Monday, February 2, 2015
The radar-based German fighter defense system was always oversaturated and nearly invalidated by the bomber streams and by the new electronic countermeasures systems, including Window (chaff). On 27 June 1943, Major Hajo Hermann proposed to the commander in chief of the Luftwaffe, Hermann Goering, that night-fighter defense tactics be modified to a radical new scheme. This was the so-called Wild Boar plan that allowed the concentration of masses of single-engine day-fighters against the bomber streams independent of radar guidance. By using searchlights and flares for illumination and direction-finding, and by exploiting the fact that the bombers could easily be recognized against the clouds over burning cities, the fighters could make contact without radar.
The new tactics required boldness because the German antiaircraft artillery were already firing at the bombers, but it proved very successful as a last resort after German radar was blindfolded by Window as of 25 July 1943. On the basis of this success, Hermann was ordered to establish the “Wild Boar” Fighter Geschwader 300. He later became commander of this unit and of the 1st Fighter Division.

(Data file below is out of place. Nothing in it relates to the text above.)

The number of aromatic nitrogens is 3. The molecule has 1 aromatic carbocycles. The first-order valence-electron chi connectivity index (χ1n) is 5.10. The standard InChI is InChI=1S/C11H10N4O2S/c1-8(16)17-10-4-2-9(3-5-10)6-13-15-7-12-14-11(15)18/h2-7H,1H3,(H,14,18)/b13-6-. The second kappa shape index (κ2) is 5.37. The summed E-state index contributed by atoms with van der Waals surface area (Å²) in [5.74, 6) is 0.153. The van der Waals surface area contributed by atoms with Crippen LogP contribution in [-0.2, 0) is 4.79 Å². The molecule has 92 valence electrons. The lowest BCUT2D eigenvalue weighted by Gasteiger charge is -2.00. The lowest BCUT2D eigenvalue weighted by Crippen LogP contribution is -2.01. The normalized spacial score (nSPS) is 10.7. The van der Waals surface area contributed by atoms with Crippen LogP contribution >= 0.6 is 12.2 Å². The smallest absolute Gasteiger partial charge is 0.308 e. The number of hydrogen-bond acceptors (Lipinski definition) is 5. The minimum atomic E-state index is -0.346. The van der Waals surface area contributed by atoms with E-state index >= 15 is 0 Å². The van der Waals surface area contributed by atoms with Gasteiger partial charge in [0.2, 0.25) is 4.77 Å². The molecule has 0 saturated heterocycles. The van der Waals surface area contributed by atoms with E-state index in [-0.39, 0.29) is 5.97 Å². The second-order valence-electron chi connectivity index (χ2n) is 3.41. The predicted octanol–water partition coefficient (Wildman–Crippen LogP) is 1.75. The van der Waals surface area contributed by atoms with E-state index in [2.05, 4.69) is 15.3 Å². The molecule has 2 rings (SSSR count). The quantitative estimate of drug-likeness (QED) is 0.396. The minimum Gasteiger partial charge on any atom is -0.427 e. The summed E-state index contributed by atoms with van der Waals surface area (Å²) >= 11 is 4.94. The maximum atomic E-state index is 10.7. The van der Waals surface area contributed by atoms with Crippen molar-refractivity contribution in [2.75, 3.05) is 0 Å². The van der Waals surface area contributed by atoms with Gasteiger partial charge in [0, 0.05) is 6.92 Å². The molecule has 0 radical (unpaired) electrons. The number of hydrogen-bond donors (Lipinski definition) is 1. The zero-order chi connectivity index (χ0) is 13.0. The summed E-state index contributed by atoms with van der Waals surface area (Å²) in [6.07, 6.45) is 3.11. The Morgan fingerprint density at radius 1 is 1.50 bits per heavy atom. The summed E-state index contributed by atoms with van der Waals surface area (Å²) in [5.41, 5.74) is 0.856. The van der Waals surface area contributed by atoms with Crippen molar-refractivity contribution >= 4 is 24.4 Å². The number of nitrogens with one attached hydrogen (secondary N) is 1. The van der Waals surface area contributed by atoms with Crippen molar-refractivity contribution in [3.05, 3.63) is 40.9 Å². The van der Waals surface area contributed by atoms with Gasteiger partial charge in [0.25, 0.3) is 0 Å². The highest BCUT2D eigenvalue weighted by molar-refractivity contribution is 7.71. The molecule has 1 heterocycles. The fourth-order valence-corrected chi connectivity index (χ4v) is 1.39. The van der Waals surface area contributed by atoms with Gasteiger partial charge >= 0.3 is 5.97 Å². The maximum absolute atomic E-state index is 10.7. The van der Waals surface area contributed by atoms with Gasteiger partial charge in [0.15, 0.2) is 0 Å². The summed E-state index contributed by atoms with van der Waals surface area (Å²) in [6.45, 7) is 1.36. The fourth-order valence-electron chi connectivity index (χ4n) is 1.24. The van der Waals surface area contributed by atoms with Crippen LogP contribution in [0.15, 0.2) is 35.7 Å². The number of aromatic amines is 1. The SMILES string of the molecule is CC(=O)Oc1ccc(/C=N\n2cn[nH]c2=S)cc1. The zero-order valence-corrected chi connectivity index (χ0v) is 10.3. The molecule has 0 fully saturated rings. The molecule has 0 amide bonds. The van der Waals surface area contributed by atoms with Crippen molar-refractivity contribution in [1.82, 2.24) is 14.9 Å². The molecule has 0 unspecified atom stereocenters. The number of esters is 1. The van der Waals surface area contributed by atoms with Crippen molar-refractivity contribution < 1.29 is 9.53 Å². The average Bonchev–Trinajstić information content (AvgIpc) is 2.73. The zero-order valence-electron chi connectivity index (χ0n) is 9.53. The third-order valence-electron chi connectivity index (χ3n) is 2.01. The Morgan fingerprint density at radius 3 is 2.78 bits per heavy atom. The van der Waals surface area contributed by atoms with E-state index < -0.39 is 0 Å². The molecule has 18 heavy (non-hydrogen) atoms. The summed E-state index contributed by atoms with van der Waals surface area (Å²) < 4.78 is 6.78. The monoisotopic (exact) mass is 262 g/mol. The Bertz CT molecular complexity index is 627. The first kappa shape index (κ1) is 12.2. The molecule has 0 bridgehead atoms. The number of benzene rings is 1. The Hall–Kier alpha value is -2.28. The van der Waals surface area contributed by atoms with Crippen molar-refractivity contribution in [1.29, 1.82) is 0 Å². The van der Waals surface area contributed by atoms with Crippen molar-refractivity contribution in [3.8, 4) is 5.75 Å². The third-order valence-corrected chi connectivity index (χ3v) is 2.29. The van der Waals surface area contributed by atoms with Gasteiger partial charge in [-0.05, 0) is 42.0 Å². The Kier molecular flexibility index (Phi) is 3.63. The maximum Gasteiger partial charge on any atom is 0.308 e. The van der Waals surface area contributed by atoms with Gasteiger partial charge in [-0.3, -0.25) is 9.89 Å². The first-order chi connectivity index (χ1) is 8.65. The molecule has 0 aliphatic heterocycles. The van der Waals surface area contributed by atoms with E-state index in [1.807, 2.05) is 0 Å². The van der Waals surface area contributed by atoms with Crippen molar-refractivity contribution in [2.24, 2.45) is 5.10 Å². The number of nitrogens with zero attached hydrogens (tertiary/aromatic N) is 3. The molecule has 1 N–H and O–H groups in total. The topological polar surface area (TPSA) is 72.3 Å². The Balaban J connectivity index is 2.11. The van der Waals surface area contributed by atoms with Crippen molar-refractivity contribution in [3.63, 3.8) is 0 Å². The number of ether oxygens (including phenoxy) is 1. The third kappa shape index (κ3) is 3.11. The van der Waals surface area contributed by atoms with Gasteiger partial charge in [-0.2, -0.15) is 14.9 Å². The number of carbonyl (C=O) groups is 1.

Wilde Sau (Wild Boar) was a tactic involving fighters roving at will without radar, intercepting by visual contact in cooperation with German ground anti-aircraft artillery. Initial successes with Wilde Sau were soon reversed by heavy and mounting losses and the technique was dropped in March 1944.
If the cloud ceiling at the time of the attack too high, restricting the lighting effect, the optical conditions were insufficient to apply Wilde Sau. The success of the attacks was also lost with the onset of bad winter weather in late autumn 1943, when wastage through accidents and icing soared. German pilots were always at risk from their own anti-aircraft fire. Even if "Wilde Sau" were also partly accomplished by twin-engine night fighters, the bulk of the action was carried out by conventional day fighters borrowed from the day Jagdgeschwaders. This double load of daily and night operations and the resulting erratic maintenance schedules meant fighter servicability rates dropped drastically.